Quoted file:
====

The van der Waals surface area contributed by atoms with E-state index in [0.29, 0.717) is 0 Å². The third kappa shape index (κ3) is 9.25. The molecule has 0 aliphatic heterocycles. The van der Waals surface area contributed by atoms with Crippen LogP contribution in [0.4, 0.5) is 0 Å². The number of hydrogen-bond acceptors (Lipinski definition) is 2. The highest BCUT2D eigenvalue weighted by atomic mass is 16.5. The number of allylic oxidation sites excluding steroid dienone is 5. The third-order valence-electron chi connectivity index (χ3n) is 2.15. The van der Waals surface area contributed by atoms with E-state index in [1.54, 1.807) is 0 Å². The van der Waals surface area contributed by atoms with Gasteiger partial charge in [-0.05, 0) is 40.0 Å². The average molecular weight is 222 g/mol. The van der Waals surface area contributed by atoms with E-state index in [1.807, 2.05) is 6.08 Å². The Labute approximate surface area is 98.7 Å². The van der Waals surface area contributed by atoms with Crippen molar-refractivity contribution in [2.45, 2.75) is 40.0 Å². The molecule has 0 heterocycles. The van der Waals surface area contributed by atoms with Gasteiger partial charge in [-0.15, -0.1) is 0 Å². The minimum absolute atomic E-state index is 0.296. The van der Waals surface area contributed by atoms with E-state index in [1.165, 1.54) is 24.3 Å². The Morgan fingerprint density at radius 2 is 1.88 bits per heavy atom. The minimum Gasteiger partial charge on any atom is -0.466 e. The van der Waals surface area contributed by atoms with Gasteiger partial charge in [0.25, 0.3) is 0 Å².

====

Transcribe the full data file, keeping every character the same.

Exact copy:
The van der Waals surface area contributed by atoms with E-state index in [0.29, 0.717) is 0 Å². The third kappa shape index (κ3) is 9.25. The molecule has 0 aliphatic heterocycles. The van der Waals surface area contributed by atoms with Crippen LogP contribution in [0.4, 0.5) is 0 Å². The number of hydrogen-bond acceptors (Lipinski definition) is 2. The highest BCUT2D eigenvalue weighted by atomic mass is 16.5. The number of allylic oxidation sites excluding steroid dienone is 5. The third-order valence-electron chi connectivity index (χ3n) is 2.15. The van der Waals surface area contributed by atoms with E-state index in [1.54, 1.807) is 0 Å². The van der Waals surface area contributed by atoms with Gasteiger partial charge in [-0.05, 0) is 40.0 Å². The average molecular weight is 222 g/mol. The van der Waals surface area contributed by atoms with E-state index in [1.807, 2.05) is 6.08 Å². The Labute approximate surface area is 98.7 Å². The van der Waals surface area contributed by atoms with Crippen molar-refractivity contribution in [2.45, 2.75) is 40.0 Å². The molecule has 0 heterocycles. The van der Waals surface area contributed by atoms with Gasteiger partial charge in [-0.15, -0.1) is 0 Å². The minimum absolute atomic E-state index is 0.296. The van der Waals surface area contributed by atoms with E-state index in [1.165, 1.54) is 24.3 Å². The Morgan fingerprint density at radius 2 is 1.88 bits per heavy atom. The minimum Gasteiger partial charge on any atom is -0.466 e. The van der Waals surface area contributed by atoms with Gasteiger partial charge in [0.25, 0.3) is 0 Å².